I had a great time pretending to be a caterer and trying out lots of new recipes! Nothing turned out badly and I’m looking forward to making all of the dishes again soon, just not all at one time…

Annie Bailey’s Irish Pub – Restaurant Review

If you’ve taken a look over at my restaurants page, then you know that I already love Annie Bailey’s but here is a more detailed review of our latest night out there. I decided to surprise Eric with dinner at his favorite Irish Pub after his engineering exam last Friday. I figured he’d need a beer or two after spending 8 hours using parts of his brain that I’m not even aware exist in my own brain. I was also craving some good pub food so I made a reservation for 8pm. (Be sure to make a reservation if you plan on going for dinner on a weekend, it will be a long wait if you don’t.)

After being seated, Eric ordered a Guinness and I noticed that one the specials menu they had listed Chimay White on tap so I ordered one of those. I know you’re wondering why I didn’t order a Guinness in the Irish pub, especially considering the fact that I look like I was born there but to be honest with you, I’m still learning to like Guinness and all dark beers for that matter. I love the lighter “girly” beers and I’m happy with even a medium beer but the dark ones are still growing on me. Anyway, the Chimay White is really good and they only have it on tap from time to time so I decided to take advantage of it.

We ordered the beef brisket quesadilla to split then Eric orderd the Shepherd’s Pie and I ordered the Kobe Beef burger. The Shepherd’s Pie is a great recipe because they use both lamb and ground beef; when you use more than one kind of meat, it gives the dish alot of depth of flavor. If you don’t know what kobe beef is, you need to find out and try some. Here’s a little Wikipedia definition of Kobe Beef: “refers to cuts of beef from the black Tajima-ushibreed of Wagyu cattle, raised according to strict tradition in Hyōgo Prefecture, Japan. The meat is generally considered to be a delicacy, renowned for its flavour, tenderness, and fatty, well-marbled texture.” In short, it’s the champagne of beef if that makes sense; it’s magically delicious! And it was my burger, cue giant smile on my face.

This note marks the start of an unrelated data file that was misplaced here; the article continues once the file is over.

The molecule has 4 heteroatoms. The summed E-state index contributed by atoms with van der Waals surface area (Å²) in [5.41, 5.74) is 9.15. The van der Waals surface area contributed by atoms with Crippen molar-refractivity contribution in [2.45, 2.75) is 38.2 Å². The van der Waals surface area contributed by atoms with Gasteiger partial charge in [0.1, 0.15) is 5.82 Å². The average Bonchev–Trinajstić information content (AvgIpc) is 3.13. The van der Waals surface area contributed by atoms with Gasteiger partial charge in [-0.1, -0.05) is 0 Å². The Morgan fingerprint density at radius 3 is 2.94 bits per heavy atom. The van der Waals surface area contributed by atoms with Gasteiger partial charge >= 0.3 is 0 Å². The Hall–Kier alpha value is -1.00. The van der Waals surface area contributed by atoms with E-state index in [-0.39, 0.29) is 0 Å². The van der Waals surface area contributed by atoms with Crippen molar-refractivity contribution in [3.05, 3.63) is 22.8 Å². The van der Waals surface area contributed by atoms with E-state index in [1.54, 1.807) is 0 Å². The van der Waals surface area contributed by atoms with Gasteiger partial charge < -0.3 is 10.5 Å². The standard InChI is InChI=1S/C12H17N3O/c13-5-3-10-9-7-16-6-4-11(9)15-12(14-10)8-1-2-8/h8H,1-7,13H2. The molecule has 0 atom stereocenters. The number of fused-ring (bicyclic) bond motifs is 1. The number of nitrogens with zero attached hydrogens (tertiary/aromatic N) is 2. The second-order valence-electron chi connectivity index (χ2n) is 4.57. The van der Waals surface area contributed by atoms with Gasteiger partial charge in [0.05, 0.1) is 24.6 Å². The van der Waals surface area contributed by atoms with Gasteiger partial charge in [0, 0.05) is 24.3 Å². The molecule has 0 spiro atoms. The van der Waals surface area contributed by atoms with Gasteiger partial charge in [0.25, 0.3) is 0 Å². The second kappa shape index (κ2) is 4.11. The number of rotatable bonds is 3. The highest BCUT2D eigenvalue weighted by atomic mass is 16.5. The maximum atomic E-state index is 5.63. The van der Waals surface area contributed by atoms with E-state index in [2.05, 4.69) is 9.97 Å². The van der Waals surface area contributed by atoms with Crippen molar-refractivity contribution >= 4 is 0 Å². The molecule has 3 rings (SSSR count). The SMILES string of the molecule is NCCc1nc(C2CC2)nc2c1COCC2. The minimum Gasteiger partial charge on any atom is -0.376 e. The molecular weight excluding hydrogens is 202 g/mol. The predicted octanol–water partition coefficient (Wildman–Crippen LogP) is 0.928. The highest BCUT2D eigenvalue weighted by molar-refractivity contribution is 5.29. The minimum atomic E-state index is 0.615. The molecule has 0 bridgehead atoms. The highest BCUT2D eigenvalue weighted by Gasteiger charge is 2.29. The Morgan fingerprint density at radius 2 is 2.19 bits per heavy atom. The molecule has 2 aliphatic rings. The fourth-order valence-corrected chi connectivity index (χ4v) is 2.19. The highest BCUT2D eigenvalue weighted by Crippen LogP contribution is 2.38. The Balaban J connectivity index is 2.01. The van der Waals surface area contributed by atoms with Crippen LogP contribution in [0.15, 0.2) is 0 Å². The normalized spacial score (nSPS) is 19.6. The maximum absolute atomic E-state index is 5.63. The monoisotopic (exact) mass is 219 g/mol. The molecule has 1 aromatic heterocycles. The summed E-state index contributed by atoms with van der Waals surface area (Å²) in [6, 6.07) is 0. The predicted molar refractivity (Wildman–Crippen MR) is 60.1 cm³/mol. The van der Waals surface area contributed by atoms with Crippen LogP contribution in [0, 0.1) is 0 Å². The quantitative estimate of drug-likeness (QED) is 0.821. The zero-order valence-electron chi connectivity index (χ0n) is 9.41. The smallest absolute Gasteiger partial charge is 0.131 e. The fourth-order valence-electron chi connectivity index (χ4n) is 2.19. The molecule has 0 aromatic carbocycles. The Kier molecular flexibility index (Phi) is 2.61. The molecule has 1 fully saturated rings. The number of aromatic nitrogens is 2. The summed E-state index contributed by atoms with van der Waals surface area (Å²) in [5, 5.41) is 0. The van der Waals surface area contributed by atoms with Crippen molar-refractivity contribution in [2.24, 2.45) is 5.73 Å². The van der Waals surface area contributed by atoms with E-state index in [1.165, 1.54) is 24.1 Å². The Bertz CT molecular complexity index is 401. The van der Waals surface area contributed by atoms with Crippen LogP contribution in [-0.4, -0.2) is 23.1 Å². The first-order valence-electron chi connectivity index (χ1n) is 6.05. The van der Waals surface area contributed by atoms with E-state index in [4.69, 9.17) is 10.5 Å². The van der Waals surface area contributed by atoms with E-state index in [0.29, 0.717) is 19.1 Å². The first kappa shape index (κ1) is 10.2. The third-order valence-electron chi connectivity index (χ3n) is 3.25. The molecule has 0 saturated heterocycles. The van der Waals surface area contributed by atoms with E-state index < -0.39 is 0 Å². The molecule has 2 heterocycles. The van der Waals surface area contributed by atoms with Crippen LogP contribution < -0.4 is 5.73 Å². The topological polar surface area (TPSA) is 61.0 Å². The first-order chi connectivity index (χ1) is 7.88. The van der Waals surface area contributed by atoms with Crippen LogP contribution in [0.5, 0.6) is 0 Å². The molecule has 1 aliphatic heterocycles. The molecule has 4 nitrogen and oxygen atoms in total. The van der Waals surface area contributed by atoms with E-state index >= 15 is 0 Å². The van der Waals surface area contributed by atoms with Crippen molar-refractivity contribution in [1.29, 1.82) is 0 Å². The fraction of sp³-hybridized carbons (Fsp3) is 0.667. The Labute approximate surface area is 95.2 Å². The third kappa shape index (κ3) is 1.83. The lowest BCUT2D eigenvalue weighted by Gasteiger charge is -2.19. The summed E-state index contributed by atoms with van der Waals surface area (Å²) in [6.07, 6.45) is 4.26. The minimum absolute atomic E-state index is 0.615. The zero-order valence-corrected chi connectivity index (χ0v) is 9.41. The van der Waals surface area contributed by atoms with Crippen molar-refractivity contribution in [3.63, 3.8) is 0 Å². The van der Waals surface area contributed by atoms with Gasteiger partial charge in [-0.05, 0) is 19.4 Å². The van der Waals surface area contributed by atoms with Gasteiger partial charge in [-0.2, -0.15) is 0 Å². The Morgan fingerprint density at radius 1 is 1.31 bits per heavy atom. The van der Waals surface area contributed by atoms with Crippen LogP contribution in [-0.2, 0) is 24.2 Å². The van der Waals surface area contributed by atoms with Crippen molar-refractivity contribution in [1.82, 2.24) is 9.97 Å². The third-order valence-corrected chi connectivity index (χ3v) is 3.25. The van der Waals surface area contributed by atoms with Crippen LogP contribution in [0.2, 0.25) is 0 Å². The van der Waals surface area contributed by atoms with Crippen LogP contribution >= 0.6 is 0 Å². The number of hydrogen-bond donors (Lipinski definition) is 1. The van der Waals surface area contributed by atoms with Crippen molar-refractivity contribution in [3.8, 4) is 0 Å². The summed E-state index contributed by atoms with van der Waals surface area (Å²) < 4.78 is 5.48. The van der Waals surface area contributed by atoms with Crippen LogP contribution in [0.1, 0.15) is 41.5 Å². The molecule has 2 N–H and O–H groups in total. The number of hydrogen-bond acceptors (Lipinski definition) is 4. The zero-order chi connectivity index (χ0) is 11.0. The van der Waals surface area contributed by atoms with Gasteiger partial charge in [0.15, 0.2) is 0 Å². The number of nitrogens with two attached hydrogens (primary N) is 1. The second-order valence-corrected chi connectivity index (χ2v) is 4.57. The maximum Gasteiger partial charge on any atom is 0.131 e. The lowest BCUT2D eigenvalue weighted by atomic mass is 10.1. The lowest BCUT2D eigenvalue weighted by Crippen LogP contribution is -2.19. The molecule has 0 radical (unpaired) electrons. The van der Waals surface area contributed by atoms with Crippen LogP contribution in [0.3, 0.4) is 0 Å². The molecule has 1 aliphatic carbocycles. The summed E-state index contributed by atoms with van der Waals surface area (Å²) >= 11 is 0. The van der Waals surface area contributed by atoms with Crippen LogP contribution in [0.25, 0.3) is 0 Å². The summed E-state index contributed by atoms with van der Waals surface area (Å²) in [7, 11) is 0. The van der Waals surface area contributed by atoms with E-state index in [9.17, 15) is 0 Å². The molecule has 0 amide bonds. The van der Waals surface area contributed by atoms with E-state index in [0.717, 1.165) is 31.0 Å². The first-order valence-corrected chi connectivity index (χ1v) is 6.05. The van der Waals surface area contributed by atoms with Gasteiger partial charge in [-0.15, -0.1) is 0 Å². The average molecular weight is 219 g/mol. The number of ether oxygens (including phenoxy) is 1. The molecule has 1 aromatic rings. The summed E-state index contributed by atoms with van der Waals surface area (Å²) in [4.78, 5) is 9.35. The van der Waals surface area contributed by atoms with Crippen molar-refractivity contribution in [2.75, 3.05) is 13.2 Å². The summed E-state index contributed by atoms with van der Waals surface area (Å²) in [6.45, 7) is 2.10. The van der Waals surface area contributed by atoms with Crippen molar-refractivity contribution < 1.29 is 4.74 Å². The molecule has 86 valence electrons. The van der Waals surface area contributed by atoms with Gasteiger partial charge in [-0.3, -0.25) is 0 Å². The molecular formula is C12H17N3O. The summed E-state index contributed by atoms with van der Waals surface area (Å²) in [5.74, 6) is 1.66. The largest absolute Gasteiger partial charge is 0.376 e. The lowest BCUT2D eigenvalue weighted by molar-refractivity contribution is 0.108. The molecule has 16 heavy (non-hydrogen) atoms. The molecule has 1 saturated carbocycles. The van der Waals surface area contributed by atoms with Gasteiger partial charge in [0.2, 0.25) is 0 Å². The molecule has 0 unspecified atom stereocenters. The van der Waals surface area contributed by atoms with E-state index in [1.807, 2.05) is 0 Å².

Out came our appetizer first the beef brisket quesadilla with a tomato jam:

There was a cheesy sauce on top and the meat had great flavor, I also loved the tomato jam which you can kind of see on the left in the picture, sorry the plate was clear glass and the dark wood tables makes it hard to make out. But the quesadilla was tasty!

Next came dinner, Eric’s Shepherd’s Pie:

He finished the whole casserole himself. It was hot and comforting, perfect after a long day of testing, and it was raining outside so it warmed him up.

And here’s my burger:

The burger was topped with a creamy mushroom sauce and caramelized onions. One important thing to note is that I requested my burger to be cooked medium, which to me means a hearty pink color throughout the entire burger, and the burger was perfectly cooked. All too often I find myself ordering beef medium rare or even rare, whenI like it medium because many restaurants overcook meat. This burger was red and delicious!

Sidenote, please tell me, what is the point of eating gray beef? It is completely tasteless! If you’re going to pay for a nice steak or a burger, please don’t insult the cow by ordering anything more than medium. And no, you won’t get worms or food poisoning from rare meat, stop worrying.

We devoured our dinners, actually I left a quarter of the burger on my plate because I was saving room for dessert. Annie Bailey’s has a great dessert selection but in keeping with the traditional Irish flavors, I chose the Bailey’s Irish Cream Cheesecake.

And yes, it tasted every bit as good as it looked. Although, if one were to eat this dessert while drinking a Guinness, I think a Jameson sauce may be a nice touch. They could call it the Car Bomb Cheesecake…

We had a great meal at Annie Bailey’s and are looking for another excuse to go back soon.

German Style Bratwurst with Onions

So far, this Spring has been a total bust. The weather has been awful with unseasonably cold temperatures, lots of rain and wind and very little sun. A few days ago we had one sunny warm day. I had been looking at the forecast in advance and knew that I’d be in the mood for some grilling. We hadn’t even pulled the grill out of the garage yet since last Summer! I called Eric and told him to come home early and be prepared for some grilling.

I wanted to make our first grilling of the year good, not just your regular burgers, something new and tasty. I had also just made a trip to the local meat and cheese shop down the street (S. Clyde Weavers for those of you who live in Lancaster) and I had bought some German style bratwurst. If you’ve never tried a brat, you truly don’t know what you’re missing. I had my first one on our first trip to Germany and recall thinking to myself “what have I been doing eating hot dogs for so long, this is amazing!” Here’s a picture of Eric with that fateful bratwurst at a Christmas market in Speyer, Germany a few years ago.